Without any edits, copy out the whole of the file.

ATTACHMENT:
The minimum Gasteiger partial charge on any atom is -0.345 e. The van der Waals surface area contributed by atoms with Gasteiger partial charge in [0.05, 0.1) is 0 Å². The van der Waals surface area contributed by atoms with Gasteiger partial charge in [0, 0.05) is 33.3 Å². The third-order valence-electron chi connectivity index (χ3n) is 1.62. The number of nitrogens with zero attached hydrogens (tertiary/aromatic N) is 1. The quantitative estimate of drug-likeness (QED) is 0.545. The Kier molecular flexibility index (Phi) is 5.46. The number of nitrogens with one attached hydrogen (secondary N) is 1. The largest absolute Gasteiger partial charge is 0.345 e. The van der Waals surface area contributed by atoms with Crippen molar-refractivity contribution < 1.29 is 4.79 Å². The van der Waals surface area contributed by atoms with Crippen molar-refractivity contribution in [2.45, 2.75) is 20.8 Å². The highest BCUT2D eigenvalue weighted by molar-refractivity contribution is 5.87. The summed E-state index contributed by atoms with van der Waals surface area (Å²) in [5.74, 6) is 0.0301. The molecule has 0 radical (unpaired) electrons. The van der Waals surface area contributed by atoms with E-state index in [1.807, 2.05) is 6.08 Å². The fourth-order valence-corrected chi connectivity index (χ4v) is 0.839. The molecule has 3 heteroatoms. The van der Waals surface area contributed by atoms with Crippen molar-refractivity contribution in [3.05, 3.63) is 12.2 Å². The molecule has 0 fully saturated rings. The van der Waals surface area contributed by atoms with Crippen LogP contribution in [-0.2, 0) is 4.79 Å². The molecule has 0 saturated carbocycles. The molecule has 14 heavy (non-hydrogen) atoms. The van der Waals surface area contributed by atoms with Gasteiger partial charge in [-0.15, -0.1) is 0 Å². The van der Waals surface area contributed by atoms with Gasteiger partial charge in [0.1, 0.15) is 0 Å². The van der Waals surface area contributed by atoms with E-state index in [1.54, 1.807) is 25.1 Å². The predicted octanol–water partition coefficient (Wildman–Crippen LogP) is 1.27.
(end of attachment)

The minimum Gasteiger partial charge on any atom is -0.345 e. The van der Waals surface area contributed by atoms with Gasteiger partial charge in [0.05, 0.1) is 0 Å². The van der Waals surface area contributed by atoms with Gasteiger partial charge in [0, 0.05) is 33.3 Å². The third-order valence-electron chi connectivity index (χ3n) is 1.62. The number of nitrogens with zero attached hydrogens (tertiary/aromatic N) is 1. The quantitative estimate of drug-likeness (QED) is 0.545. The Kier molecular flexibility index (Phi) is 5.46. The number of nitrogens with one attached hydrogen (secondary N) is 1. The largest absolute Gasteiger partial charge is 0.345 e. The van der Waals surface area contributed by atoms with Crippen molar-refractivity contribution < 1.29 is 4.79 Å². The van der Waals surface area contributed by atoms with Crippen molar-refractivity contribution in [2.45, 2.75) is 20.8 Å². The highest BCUT2D eigenvalue weighted by molar-refractivity contribution is 5.87. The summed E-state index contributed by atoms with van der Waals surface area (Å²) in [5.74, 6) is 0.0301. The molecule has 0 radical (unpaired) electrons. The van der Waals surface area contributed by atoms with E-state index in [1.807, 2.05) is 6.08 Å². The fourth-order valence-corrected chi connectivity index (χ4v) is 0.839. The molecule has 3 heteroatoms. The van der Waals surface area contributed by atoms with Crippen molar-refractivity contribution in [3.05, 3.63) is 12.2 Å². The molecule has 0 fully saturated rings. The van der Waals surface area contributed by atoms with Crippen LogP contribution in [-0.2, 0) is 4.79 Å². The molecule has 0 saturated carbocycles. The molecule has 14 heavy (non-hydrogen) atoms. The van der Waals surface area contributed by atoms with Gasteiger partial charge in [-0.15, -0.1) is 0 Å². The van der Waals surface area contributed by atoms with Gasteiger partial charge in [0.1, 0.15) is 0 Å². The van der Waals surface area contributed by atoms with E-state index in [1.54, 1.807) is 25.1 Å². The predicted octanol–water partition coefficient (Wildman–Crippen LogP) is 1.27.